Jan 23, 2015 5:13 AM
Hazy skies the backdrop for Obama's climate talks in India
The Associated Press
NEW DELHI (AP) When President Barack Obama arrives in New Delhi on Sunday he will join the Indian capital's masses in breathing some of the world's filthiest air.
Hazy skies will serve as the backdrop to meetings with Indian Prime Minister Narendra Modi and other officials who are expected to discuss India's biggest environmental woes: Heavy reliance on fossil fuels that has transformed New Delhi into the planet's most polluted capital and made India the third biggest national emitter of greenhouse gases.
With 1.26 billion people and counting, India's energy choices can make or break global efforts to prevent climate change. Experts expect the U.S. will be willing to help India finance ambitious plans to boost production of cleaner energy. That would allow Asia's third-largest economy to reduce reliance on coal and oil but not derail the energy-intensive growth need to reduce staggering poverty.
"You cannot expect India to punch far above its weight. But you also can't have India doing everything in a climate-unfriendly way," said Samir Saran, a climate policy analyst with the Delhi-based think tank Observer Research Foundation. "We have to make a special plan for India."
As hopes rise for a new global climate pact in Paris later this year, some think Obama can broker with India another landmark deal like last year's U.S.-China climate agreement in which China pledged to rein in emissions starting in 2030.
India applauded that deal for acknowledging that developing countries have a right to keep growing, and polluting for a time, while the U.S., which industrialized long ago, begins curbing emissions now.
A possible U.S.-India deal, however, would be unlikely to see India following China's example in setting a date for its emissions to peak. Instead, the two sides are expected to build on the roughly $1 billion already spent under a U.S.-India clean energy partnership.
Delhi has long refused to curb carbon emissions while hundreds of millions of Indians live in dire poverty. Instead, India has pledged to reduce its emissions intensity how much carbon dioxide it puts out per dollar of economic activity.
It's also pledged an enormous increase in installed renewable energy capacity by 2022 with a five-fold increase in solar capacity to 100 gigawatts, a 30-fold boost for wind to 60 GW and a massive overhaul of India's dilapidated energy grid. The plan is estimated to require $162 billion in investment, and India will be looking for the U.S. government and businesses to help.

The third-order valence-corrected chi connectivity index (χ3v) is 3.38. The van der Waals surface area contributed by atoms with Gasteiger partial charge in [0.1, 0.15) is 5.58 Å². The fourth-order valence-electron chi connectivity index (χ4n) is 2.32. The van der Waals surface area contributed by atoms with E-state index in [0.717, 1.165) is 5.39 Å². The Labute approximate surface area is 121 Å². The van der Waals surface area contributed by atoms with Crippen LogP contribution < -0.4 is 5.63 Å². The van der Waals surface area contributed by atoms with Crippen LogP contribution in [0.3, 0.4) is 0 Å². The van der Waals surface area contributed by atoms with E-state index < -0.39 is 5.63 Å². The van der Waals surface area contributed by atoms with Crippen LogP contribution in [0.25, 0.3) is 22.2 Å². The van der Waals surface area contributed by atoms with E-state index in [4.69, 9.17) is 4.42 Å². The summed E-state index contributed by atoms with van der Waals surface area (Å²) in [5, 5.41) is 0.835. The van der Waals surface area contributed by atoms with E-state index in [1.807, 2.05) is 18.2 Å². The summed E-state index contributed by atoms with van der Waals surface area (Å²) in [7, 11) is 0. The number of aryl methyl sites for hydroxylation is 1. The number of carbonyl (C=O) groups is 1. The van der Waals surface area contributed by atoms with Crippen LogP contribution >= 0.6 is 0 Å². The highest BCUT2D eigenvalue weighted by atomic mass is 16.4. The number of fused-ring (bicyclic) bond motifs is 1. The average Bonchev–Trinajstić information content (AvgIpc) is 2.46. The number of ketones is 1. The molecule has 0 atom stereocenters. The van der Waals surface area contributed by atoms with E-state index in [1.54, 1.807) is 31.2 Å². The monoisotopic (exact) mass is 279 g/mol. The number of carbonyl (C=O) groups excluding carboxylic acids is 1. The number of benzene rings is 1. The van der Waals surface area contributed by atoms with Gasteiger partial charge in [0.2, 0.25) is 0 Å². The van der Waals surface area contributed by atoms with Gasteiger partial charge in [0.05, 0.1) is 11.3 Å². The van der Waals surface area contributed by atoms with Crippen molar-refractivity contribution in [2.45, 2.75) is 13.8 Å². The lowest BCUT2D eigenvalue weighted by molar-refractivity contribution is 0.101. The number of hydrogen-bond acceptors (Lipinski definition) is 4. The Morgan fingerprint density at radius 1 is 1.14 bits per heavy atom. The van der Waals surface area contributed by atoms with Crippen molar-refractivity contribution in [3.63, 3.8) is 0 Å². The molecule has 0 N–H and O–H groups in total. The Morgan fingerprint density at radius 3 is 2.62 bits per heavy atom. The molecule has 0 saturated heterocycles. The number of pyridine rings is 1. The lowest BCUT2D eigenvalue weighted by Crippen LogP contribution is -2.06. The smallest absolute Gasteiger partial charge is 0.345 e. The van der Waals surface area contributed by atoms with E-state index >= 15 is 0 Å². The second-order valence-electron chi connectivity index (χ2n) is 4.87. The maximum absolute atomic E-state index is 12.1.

India, already the world's third-largest producer of solar energy and fourth largest in wind energy, argues that by vastly increasing its renewable energy market, it can lower costs to lure private investors away from traditional coal-fired energy projects.
"It's a huge amount of money. They need to fill in the details as opposed offering to an even grander vision," said Tim Buckley, an energy analyst with the Institute for Energy Economics and Financial Analysis. "Modi's played a very clever game in saying: you give us the capital first, and then we'll make the commitments."
Experts say India and the U.S. could announce more plans to work together on energy technology, solar manufacturing or even resolve a four-year impasse that has held up U.S. and Japanese nuclear energy development on Indian soil.
Companies enthused by India's enormous market are already stepping up. Missouri-based Sun Edison last week announced new deals in India, from helping set up a $4 billion solar manufacturing plant to building up to 5,000 microgrids in the countryside. Welspun Energy this week announced plans to invest $1.3 billion in developing more solar and wind projects here.
"What matters most is where the rubber hits the road, where investment decisions are being made," said Justin Guay of the San Francisco-based Sierra Club environmental group. "I would be more excited by a deal showing billions of dollars going into clean energy than about Indian targets for cutting greenhouse gases."
Some hope Obama will also urge India to move more aggressively in fighting air pollution, after he last year ordered more stringent fuel standards for trucks while also setting unprecedented greenhouse gas limits on power plants.
India is still moving ahead, at least on paper, with expanding its coal capacity. State coal producer, Coal India, will double its annual production target to 1 billion tons within five years, according to the Ministry of Power. Dozens of new coal plants in the pipeline would triple thermal power capacity to 450 gigawatts by 2030.
Such plans would come with predictable consequences for the country's already-filthy air. India is also considered one of the more vulnerable countries to climate change, with some 7,000 miles of coastline, an agricultural economy relying on seasonal rains and hundreds of millions of people still living off the land.
But the worst may not come to pass, analysts say.
Troubles in India's coal industry have already driven investors to the solar market, and many of the approved new coal projects are stalled thanks to lack of financing or coal supplies.
"The truth is, the coal industry has become the climate advocate's best friend, simply because it's such a mess," Guay of the Sierra Club said. "It's a race between old and new technologies over who can actually get power to the people, and solar is winning hands down."
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